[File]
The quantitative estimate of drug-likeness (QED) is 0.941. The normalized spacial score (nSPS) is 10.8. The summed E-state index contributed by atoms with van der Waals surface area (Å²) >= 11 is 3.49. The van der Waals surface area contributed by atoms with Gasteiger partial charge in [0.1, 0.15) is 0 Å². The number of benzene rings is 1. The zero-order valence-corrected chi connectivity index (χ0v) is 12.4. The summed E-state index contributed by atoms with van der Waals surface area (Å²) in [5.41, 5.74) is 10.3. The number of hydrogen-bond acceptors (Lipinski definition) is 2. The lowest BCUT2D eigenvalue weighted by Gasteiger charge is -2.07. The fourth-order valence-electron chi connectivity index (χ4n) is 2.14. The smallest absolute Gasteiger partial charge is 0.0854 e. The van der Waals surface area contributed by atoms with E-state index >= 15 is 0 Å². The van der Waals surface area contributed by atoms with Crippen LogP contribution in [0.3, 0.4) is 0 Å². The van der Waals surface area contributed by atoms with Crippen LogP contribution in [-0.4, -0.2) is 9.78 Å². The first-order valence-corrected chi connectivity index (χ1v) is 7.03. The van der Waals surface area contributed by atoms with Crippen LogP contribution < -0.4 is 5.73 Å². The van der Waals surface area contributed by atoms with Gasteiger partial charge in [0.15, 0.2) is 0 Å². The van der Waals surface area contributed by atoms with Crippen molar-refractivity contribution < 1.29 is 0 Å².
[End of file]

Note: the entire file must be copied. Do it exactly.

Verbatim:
The quantitative estimate of drug-likeness (QED) is 0.941. The normalized spacial score (nSPS) is 10.8. The summed E-state index contributed by atoms with van der Waals surface area (Å²) >= 11 is 3.49. The van der Waals surface area contributed by atoms with Gasteiger partial charge in [0.1, 0.15) is 0 Å². The number of benzene rings is 1. The zero-order valence-corrected chi connectivity index (χ0v) is 12.4. The summed E-state index contributed by atoms with van der Waals surface area (Å²) in [5.41, 5.74) is 10.3. The number of hydrogen-bond acceptors (Lipinski definition) is 2. The lowest BCUT2D eigenvalue weighted by Gasteiger charge is -2.07. The fourth-order valence-electron chi connectivity index (χ4n) is 2.14. The smallest absolute Gasteiger partial charge is 0.0854 e. The van der Waals surface area contributed by atoms with E-state index >= 15 is 0 Å². The van der Waals surface area contributed by atoms with Crippen LogP contribution in [0.3, 0.4) is 0 Å². The van der Waals surface area contributed by atoms with Crippen LogP contribution in [-0.4, -0.2) is 9.78 Å². The first-order valence-corrected chi connectivity index (χ1v) is 7.03. The van der Waals surface area contributed by atoms with Crippen LogP contribution < -0.4 is 5.73 Å². The van der Waals surface area contributed by atoms with Gasteiger partial charge in [0.15, 0.2) is 0 Å². The van der Waals surface area contributed by atoms with Crippen molar-refractivity contribution < 1.29 is 0 Å².